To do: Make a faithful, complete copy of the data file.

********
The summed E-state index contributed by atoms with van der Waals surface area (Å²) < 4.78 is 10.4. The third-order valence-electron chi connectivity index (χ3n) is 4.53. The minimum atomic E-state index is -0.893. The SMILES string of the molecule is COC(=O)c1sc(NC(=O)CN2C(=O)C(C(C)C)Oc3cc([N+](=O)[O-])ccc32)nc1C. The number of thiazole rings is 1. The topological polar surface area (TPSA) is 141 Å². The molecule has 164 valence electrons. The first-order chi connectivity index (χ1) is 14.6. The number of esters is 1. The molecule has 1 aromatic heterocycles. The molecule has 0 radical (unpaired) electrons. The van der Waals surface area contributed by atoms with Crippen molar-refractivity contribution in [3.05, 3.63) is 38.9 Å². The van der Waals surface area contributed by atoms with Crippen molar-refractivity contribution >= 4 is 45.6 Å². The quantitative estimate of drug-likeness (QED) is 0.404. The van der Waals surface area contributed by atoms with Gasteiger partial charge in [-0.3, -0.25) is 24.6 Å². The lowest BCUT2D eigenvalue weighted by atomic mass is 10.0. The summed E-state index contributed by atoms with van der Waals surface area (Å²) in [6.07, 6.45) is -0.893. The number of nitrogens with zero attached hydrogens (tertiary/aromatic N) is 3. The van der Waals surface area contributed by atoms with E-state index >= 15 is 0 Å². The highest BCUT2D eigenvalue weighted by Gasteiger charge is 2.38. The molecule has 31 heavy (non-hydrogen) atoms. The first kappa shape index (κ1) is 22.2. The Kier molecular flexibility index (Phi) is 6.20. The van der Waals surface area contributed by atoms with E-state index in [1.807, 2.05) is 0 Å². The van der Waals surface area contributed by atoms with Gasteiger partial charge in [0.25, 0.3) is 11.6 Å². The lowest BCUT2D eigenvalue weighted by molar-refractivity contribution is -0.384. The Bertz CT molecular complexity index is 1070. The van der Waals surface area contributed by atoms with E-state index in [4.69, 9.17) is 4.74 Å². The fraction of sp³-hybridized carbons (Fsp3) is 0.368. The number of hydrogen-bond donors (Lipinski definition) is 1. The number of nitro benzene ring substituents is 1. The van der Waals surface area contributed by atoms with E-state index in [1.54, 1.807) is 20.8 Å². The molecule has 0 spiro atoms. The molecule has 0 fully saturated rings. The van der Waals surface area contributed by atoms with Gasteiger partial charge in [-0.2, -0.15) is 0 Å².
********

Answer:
The summed E-state index contributed by atoms with van der Waals surface area (Å²) < 4.78 is 10.4. The third-order valence-electron chi connectivity index (χ3n) is 4.53. The minimum atomic E-state index is -0.893. The SMILES string of the molecule is COC(=O)c1sc(NC(=O)CN2C(=O)C(C(C)C)Oc3cc([N+](=O)[O-])ccc32)nc1C. The number of thiazole rings is 1. The topological polar surface area (TPSA) is 141 Å². The molecule has 164 valence electrons. The first-order chi connectivity index (χ1) is 14.6. The number of esters is 1. The molecule has 1 aromatic heterocycles. The molecule has 0 radical (unpaired) electrons. The van der Waals surface area contributed by atoms with Crippen molar-refractivity contribution in [3.05, 3.63) is 38.9 Å². The van der Waals surface area contributed by atoms with Crippen molar-refractivity contribution >= 4 is 45.6 Å². The quantitative estimate of drug-likeness (QED) is 0.404. The van der Waals surface area contributed by atoms with Gasteiger partial charge in [-0.3, -0.25) is 24.6 Å². The lowest BCUT2D eigenvalue weighted by atomic mass is 10.0. The summed E-state index contributed by atoms with van der Waals surface area (Å²) in [6.07, 6.45) is -0.893. The number of nitrogens with zero attached hydrogens (tertiary/aromatic N) is 3. The van der Waals surface area contributed by atoms with E-state index >= 15 is 0 Å². The highest BCUT2D eigenvalue weighted by Gasteiger charge is 2.38. The molecule has 31 heavy (non-hydrogen) atoms. The first kappa shape index (κ1) is 22.2. The Kier molecular flexibility index (Phi) is 6.20. The van der Waals surface area contributed by atoms with E-state index in [1.807, 2.05) is 0 Å². The van der Waals surface area contributed by atoms with Gasteiger partial charge in [0.25, 0.3) is 11.6 Å². The lowest BCUT2D eigenvalue weighted by molar-refractivity contribution is -0.384. The Bertz CT molecular complexity index is 1070. The van der Waals surface area contributed by atoms with E-state index in [4.69, 9.17) is 4.74 Å². The fraction of sp³-hybridized carbons (Fsp3) is 0.368. The number of hydrogen-bond donors (Lipinski definition) is 1. The number of nitro benzene ring substituents is 1. The van der Waals surface area contributed by atoms with E-state index in [1.54, 1.807) is 20.8 Å². The molecule has 0 spiro atoms. The molecule has 0 fully saturated rings. The van der Waals surface area contributed by atoms with Gasteiger partial charge in [-0.2, -0.15) is 0 Å².